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About Pilates

Joseph Hubertus Pilates was born in 1880 of Greek parentage near Dusseldorf, Germany. As a sickly child, he had studied many different forms of exercise, including yoga, martial arts, Zen, Greco-Roman regimes, boxing, wrestling, and gymnastics. Through his own efforts, Pilates became so well developed by the age of fourteen that he was asked to pose for anatomy charts. Utilizing the knowledge he gained from these varied disciplines, and combining it with the belief that it is the mind which controls the body, Pilates developed his fundamental system of exercise in 1902.

Pilates left Germany in 1912 for England to become a professional boxer. While preparing for his boxing career, he also began teaching self-defense to Blackpool detectives. The outbreak of World War I cut these career plans short. During the war, Pilates was interned as a German national in an English POW camp in Lancaster. There, he employed his system of exercise on his campmates and drew the attention of his captors when his was the only barrack not to suffer casualties during the 1918 flu epidemic. Later, as an orderly on the Isle of Man, Pilates placed springs on hospital beds to help rehabilitate disabled and diseased wartime patients. This is the forerunner of Pilates equipment (The Universal Reformer and Cadillac, etc.) as we know it today, which employs springs and body weight as the main source of resistance. The result is greater coordination, improved breath control, and increased awareness of the body working as a whole unit instead of as individual muscle groups.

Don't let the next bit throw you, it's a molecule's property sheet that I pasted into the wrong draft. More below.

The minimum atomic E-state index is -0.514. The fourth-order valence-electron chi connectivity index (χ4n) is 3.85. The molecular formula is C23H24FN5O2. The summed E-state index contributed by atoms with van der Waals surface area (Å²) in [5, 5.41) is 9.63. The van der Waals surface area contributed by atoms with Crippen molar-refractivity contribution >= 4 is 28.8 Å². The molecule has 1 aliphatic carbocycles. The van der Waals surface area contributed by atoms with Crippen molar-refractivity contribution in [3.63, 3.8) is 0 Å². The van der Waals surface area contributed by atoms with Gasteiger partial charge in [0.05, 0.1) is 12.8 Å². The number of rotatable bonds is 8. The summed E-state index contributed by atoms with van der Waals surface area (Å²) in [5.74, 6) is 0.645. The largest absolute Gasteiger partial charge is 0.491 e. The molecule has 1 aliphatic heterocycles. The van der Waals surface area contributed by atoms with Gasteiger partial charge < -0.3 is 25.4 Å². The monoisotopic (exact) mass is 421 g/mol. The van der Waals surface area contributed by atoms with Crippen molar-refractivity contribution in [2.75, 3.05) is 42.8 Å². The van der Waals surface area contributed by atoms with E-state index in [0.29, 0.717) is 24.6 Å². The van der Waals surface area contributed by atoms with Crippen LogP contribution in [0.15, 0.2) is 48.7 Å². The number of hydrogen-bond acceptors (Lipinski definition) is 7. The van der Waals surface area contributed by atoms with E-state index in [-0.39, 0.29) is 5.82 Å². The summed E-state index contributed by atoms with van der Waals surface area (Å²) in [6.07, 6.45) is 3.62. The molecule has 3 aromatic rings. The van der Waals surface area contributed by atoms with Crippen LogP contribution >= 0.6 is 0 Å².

After the war, Pilates returned to Hamburg, Germany, continuing his work. During this time, he met Rudolf von Labon, the developer of Labonotation (dance notation). This alliance introduced Pilates work into the dance world. In 1925, Joe’s work came to the attention of the German government, and he was invited to train the new army. Instead, he decided to immigrate to the United States. Fortuitously, he also met his future wife Clara on the ship ride to America. Upon arrival, Joe and Clara set up their studio in New York City.

There, he became popular with athletes and performing artists, including George Ballanchine. In the 1940’s, one of Ballanchine’s dancers was sent to Pilates for rehabilitation of a serious ankle injury. At first skeptical of Pilates’ methods, the dancer, Romana Kryzanowska, was able to resume her dancing in record time and went on to become the number one Pilates instructor in the world today.

Joseph Pilates, always the educator, innovator, and inventor, continued to teach, along with his wife Clara, well into his late eighties, until his death in the 1960’s. Clara and Romana continued to run the studio together until Clara’s death. Today, Romana, highly regarded as Joseph Pilates’ protégé, continues Joe’s legacy through Romana’s Pilates. Your instructor, David Mooney, studied with, and was certified by, Romana in New York in 1991 and shares with her a very discerning eye for how the body works and occasionally malfunctions. Indeed, utilizing the Pilates methodology has brought Mr. Mooney much success helping clients of all ages and abilities.